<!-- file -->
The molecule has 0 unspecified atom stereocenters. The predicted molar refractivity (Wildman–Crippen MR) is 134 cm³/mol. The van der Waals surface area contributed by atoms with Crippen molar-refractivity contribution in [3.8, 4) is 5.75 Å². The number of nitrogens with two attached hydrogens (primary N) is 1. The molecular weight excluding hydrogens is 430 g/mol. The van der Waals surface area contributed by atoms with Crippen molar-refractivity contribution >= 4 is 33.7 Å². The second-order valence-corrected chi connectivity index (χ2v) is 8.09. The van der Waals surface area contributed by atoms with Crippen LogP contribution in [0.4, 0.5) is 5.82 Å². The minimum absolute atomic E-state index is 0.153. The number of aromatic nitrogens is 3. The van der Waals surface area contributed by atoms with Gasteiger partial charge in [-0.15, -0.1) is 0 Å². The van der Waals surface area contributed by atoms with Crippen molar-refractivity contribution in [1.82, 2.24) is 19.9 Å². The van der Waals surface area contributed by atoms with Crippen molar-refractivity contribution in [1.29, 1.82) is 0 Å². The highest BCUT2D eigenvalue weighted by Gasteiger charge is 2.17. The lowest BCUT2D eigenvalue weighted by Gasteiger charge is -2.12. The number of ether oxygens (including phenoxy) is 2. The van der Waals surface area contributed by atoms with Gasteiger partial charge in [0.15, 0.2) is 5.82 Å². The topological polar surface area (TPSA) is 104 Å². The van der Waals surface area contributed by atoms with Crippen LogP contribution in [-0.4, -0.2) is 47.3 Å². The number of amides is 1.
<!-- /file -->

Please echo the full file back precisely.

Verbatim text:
The molecule has 0 unspecified atom stereocenters. The predicted molar refractivity (Wildman–Crippen MR) is 134 cm³/mol. The van der Waals surface area contributed by atoms with Crippen molar-refractivity contribution in [3.8, 4) is 5.75 Å². The number of nitrogens with two attached hydrogens (primary N) is 1. The molecular weight excluding hydrogens is 430 g/mol. The van der Waals surface area contributed by atoms with Crippen molar-refractivity contribution >= 4 is 33.7 Å². The second-order valence-corrected chi connectivity index (χ2v) is 8.09. The van der Waals surface area contributed by atoms with Crippen LogP contribution in [0.4, 0.5) is 5.82 Å². The minimum absolute atomic E-state index is 0.153. The number of aromatic nitrogens is 3. The van der Waals surface area contributed by atoms with Gasteiger partial charge in [-0.15, -0.1) is 0 Å². The van der Waals surface area contributed by atoms with Crippen molar-refractivity contribution in [1.82, 2.24) is 19.9 Å². The van der Waals surface area contributed by atoms with Crippen molar-refractivity contribution in [1.29, 1.82) is 0 Å². The highest BCUT2D eigenvalue weighted by Gasteiger charge is 2.17. The lowest BCUT2D eigenvalue weighted by Gasteiger charge is -2.12. The number of ether oxygens (including phenoxy) is 2. The van der Waals surface area contributed by atoms with Gasteiger partial charge in [0.15, 0.2) is 5.82 Å². The topological polar surface area (TPSA) is 104 Å². The van der Waals surface area contributed by atoms with Crippen LogP contribution in [-0.4, -0.2) is 47.3 Å². The number of amides is 1.